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Hi
you guys were really helpful to me before when one of my clients servers were attacked by Zenis and we were able to recover all data with the help you gave...
I have another client who has experienced a Ransomware attack this time the ramsom note is from [email protected]

we are in a good position as we stopped the attack before it was able to do too much damage (although it still has caused us a massive cleanup operation) and also we have some very good backups in place so were able to recover everything but of course still costing my client some uncomfortable down time...

First question is does anyone know anything about this ransomware? Secondly because we have 'before & after' files would this be of use to you? also I think we identified how the attacker was able to get access etc and we still have the account that was used intact in case there may be useful information on there?

 

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oh dear, it says:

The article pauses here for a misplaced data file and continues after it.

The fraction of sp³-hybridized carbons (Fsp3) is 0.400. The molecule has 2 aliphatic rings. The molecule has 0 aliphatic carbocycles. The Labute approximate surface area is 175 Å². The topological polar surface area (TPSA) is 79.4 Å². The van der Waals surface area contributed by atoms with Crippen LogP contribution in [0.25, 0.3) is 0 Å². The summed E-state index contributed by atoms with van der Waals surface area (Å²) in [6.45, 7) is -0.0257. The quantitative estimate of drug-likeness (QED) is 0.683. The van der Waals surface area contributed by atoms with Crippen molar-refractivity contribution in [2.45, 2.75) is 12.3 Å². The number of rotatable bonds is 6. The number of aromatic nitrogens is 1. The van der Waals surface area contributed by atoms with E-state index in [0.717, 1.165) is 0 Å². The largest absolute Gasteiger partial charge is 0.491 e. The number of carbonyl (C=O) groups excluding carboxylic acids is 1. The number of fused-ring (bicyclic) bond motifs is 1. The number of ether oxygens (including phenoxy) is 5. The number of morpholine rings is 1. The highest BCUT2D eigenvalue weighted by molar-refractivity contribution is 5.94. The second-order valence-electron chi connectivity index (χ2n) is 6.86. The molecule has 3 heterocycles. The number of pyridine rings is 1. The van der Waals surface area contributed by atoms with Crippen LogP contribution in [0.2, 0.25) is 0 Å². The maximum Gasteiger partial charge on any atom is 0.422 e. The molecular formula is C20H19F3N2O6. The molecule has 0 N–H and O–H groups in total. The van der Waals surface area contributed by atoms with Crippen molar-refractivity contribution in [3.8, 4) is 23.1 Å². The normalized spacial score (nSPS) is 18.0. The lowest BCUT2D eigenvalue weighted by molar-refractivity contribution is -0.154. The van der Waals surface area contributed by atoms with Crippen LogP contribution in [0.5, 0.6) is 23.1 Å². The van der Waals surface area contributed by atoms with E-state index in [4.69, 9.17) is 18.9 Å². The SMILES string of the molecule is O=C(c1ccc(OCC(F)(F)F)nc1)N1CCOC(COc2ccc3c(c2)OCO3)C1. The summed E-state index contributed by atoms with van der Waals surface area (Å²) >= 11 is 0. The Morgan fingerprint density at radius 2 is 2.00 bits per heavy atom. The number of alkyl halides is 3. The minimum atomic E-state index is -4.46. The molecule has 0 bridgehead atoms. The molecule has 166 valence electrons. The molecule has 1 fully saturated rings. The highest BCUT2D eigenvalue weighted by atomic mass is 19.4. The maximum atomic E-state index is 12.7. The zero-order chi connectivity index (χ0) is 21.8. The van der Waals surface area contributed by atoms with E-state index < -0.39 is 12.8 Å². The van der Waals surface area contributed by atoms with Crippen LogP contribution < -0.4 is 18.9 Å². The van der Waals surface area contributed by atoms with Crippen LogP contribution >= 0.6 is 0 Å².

Dharma (.cezar Family)

     This ransomware has no known way of decrypting data at this time.

so its a good job we had some really good backups as we have recovered pretty much back to full capacity!
 

we are currently using RDP but I think we need to look at alternative ways to get remote users connected, i'm told VPN is the way to go with this but what is best software to use?
 

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7 hours ago, milopware said:

we are currently using RDP but I think we need to look at alternative ways to get remote users connected, i'm told VPN is the way to go with this but what is best software to use?

There are tons of VPN solutions available. OpenVPN tends to be the most popular. Windows has a built-in VPN protocol called point-to-point tunneling protocol (PPTP) which can be used when configuring VPN options in Windows without third-party software. Most VPN solutions are intended to use UDP packets, however if you need to use TCP due to connection quality issues then note that SoftEther is designed to be more efficient while using TCP packets for VPN connections. And, of course, many routers these days (especially enterprise class routers) have OpenVPN-compatible VPN servers built right in. If your router doesn't, then you can always check and see if there's a version of the DD-WRTTomato by Shibby, or FreshTomato (still in beta) firmwares available for your router.